It’s that time of year again…when the dreaded office potluck rears its ugly head. You can’t get out of participating and the thought of eating store-bought potato salad and packaged cookies leaves you nauseous. My one suggestion: bring a stellar dish. You can shine above the rest, and, best of all, you will have something worth eating.
Of course, it isn’t all that simple. There is the logistics of bringing something to feed 10-12 from home, as well as cooking or reheating an item once you get there. This can be problematic if there is nothing but a small microwave. For savory dishes, you can use a crockpot, which serves as both the cooking vessel and heating/serving unit. But traditional crockpot dishes such as stews require bowls, which are not typically available at the office. (I had to use coffee cups for the carrot-ginger soup I brought to help everyone ward off winter ills.)
If you are pressed for time, you could rely on a themed cheese platter. A French platter with a selection of cheeses, baguette, sliced pear, grapes, and Nicoise olives or maybe a Middle Eastern plate with hummus and pita (cut into triangles), feta, kalamata olives, dried or fresh figs, and almonds. Plated on a decorative tray, the variety could sustain you throughout the two-hour ordeal.
Alternately, desserts usually function well at the office party. You can do the traditional cookies, or maybe some mini-cream puffs, and a cheesecake serves a large crowd. But I have a simple dessert, that people rave about, that serves 12 easily. It is plain in its initial appearance but can be dolled up in a variety of ways. It is a bittersweet mousse torte—but molded in a long bread pan, for ease of carrying, unmolding, and serving.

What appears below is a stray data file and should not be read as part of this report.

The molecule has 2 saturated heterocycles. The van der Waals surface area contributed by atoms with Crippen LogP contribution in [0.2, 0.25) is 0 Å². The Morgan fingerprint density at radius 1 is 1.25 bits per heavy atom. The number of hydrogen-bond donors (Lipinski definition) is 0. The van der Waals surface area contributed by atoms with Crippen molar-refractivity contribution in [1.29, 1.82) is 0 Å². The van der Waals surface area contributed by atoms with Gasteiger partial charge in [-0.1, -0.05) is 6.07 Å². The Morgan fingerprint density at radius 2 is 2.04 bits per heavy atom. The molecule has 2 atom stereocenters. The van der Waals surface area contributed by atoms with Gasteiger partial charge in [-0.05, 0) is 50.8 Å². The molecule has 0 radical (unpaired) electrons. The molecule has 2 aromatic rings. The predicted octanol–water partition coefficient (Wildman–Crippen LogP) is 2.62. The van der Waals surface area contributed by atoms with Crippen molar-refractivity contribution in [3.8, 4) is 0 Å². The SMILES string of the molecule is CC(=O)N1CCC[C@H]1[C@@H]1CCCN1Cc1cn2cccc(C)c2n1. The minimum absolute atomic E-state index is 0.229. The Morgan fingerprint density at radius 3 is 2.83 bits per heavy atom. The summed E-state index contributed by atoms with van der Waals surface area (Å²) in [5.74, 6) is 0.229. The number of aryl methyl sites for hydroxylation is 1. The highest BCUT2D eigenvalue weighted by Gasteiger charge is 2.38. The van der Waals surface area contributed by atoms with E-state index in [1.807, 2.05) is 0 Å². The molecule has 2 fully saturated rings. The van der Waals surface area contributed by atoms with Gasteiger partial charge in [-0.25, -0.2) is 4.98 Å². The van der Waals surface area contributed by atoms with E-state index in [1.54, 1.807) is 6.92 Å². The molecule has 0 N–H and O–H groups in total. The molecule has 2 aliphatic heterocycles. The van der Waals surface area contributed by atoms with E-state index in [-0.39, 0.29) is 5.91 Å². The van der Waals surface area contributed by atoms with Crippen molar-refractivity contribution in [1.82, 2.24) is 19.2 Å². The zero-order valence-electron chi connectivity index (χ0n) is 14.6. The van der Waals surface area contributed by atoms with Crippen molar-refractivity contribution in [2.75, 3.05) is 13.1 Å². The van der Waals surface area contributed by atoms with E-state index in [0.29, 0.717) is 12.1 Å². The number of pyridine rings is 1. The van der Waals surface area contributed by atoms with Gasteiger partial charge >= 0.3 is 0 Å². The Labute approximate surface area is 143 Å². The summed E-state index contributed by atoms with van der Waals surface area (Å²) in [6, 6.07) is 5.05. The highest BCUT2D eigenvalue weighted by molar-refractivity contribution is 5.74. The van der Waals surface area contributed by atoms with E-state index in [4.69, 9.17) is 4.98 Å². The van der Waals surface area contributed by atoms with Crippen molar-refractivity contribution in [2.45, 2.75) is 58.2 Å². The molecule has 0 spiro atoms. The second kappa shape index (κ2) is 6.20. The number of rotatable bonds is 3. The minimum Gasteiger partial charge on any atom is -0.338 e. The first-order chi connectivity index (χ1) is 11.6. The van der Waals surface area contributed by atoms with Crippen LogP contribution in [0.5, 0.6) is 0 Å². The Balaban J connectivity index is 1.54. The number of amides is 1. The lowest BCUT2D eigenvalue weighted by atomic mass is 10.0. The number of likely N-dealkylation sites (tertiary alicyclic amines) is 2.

2 cups heavy cream
3 egg yolks
12 ounces bittersweet chocolate
4 ounces semi-sweet chocolate
½ cup butter
½ cup corn syrup
1 t vanilla
½ cup powdered sugar
Mix ½ cup cream with the yolks and set aside. Melt chocolate, butter, and corn syrup in 3 quart saucepan over medium-low heat, stirring regularly. Once melted, add the yolk mixture slowly. Stir constantly for 4 minutes. Take off heat and let cool to room temperature, stirring occasionally (you can hasten the process by placing the pot in the fridge). Once cool, whip the remaining 1 ½ cups of cream with the vanilla and powdered sugar just until soft peaks form. Fold the cream into the chocolate mixture completely, making sure no white streaks remain.
Line a long, narrow loaf pan with plastic wrap, draping excess over the sides. Pour the mixture into the pan, smoothing the top. Cover top with excess plastic and refrigerate overnight, or freeze for 3 hours. Unmold onto plate, remove wrap and serve with topping of your choice. Serve thin slices, as this is very, very, very rich.
This is best served with a slightly whipped cream and raspberries or raspberry sauce
For a festive touch – whipped cream and crushed candy canes
Layer raspberries or mandarin orange segments in the bottom of the pan prior to pouring the mixture in
Sprinkle with chopped crystallized ginger or chocolate curls
Prep: this does require several easy steps, melting the chocolate, waiting for it to cool, whipping and incorporating the cream, so time-wise it takes about 45 minutes, but there is a lot of down time in there, where you could be sipping a glass of wine, addressing holiday cards, or…if need be…doing the dishes.
Tips: Guittard bittersweet chocolate chips work fine as a cheap alternative. For those of you with a KitchenAid mixer—use the whip attachment and once cream is at soft peak stage, slowly pour the chocolate mixture in and blend on low.
Recommended Music: Jack Johnson